1913 - Dishes and Beverages of the Old South

Salt Rising Bread


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1913 - Dishes and Beverages of the Old South
Salt Rising Bread

(As Mammy Made It.)

Scald a tablespoonful of sifted corn-meal,
and a teaspoonful--heaped--of salt
with a pint of boiling water,
let stand ten minutes, then stir in, taking care to mix smooth,
enough dried and sifted flour to make a thick batter.
Damp flour will not rise.
The batter should be almost thick enough to hold the mixing spoon upright--
but not quite thick enough. Set the mixture in warm water--
just as hot as you can bear your hand in.
Keep up the heat steadily, but never make too hot--scalding ruins everything.
Keep lightly covered, and away from draughts.
Look in after an hour--if water has risen on top, stir in more flour.
Watch close--in six hours the yeast should be foamy-light.
Have ready three quarts of dry sifted flour,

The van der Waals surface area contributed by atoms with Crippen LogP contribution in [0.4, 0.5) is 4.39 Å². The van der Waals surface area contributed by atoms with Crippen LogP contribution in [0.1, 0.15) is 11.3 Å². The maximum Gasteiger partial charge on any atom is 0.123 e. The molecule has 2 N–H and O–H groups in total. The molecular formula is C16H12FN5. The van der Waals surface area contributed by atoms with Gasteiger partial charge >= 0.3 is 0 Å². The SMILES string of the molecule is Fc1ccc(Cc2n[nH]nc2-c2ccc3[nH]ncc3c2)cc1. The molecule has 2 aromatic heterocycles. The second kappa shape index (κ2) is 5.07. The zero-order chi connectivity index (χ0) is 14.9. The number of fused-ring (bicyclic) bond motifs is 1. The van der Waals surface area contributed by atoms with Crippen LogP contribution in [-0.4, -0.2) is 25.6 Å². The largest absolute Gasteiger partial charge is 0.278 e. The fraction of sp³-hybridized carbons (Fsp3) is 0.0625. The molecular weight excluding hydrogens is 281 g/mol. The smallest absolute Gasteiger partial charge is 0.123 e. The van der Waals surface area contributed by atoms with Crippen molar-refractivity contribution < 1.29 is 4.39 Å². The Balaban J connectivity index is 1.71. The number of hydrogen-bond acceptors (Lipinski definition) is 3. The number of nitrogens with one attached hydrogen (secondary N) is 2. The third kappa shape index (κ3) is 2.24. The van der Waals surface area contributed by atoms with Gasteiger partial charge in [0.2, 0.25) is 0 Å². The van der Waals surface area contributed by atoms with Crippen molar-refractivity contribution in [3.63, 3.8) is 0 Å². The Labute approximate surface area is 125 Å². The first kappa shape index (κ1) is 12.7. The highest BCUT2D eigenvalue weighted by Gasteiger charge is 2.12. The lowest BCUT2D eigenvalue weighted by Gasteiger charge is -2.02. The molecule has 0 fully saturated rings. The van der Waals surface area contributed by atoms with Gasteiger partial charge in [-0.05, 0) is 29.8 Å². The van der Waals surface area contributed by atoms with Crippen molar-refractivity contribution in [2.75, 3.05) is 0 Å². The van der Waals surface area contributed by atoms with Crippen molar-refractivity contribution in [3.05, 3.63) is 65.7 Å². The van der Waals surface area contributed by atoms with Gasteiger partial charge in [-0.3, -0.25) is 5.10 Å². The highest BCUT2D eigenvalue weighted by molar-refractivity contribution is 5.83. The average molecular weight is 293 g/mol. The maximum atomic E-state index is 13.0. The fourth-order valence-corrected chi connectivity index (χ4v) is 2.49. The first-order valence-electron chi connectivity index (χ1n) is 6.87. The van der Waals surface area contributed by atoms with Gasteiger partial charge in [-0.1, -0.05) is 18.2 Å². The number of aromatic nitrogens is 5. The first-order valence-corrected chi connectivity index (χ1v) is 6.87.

make a hole in the center of it,
pour in the yeast,
add a trifle more salt,
a tablespoonful sugar,
and half a cup of lard.
Work all together to a smooth dough,
rinsing out the vessel that has held the yeast,
with warm not hot water to finish the mixing.
Divide into loaves, put in greased pans, grease lightly over the top,
and set to rise, in gentle heat.
When risen bake with steady quick heat.
Take from pans hot, and cool between folds of clean cloth, spread upon a rack,
or else turn the loaves edgewise upon a clean board, and cover with cheese cloth.

To make supper-rolls,shape some of the dough into balls, brush over with melted butter,
set in a deep pan, just so they do not touch, raise and bake the same as bread.
Dough can be saved over for breakfast rolls, by keeping it very cold,
and working in at morning, a tiny pinch of soda before shaping the balls.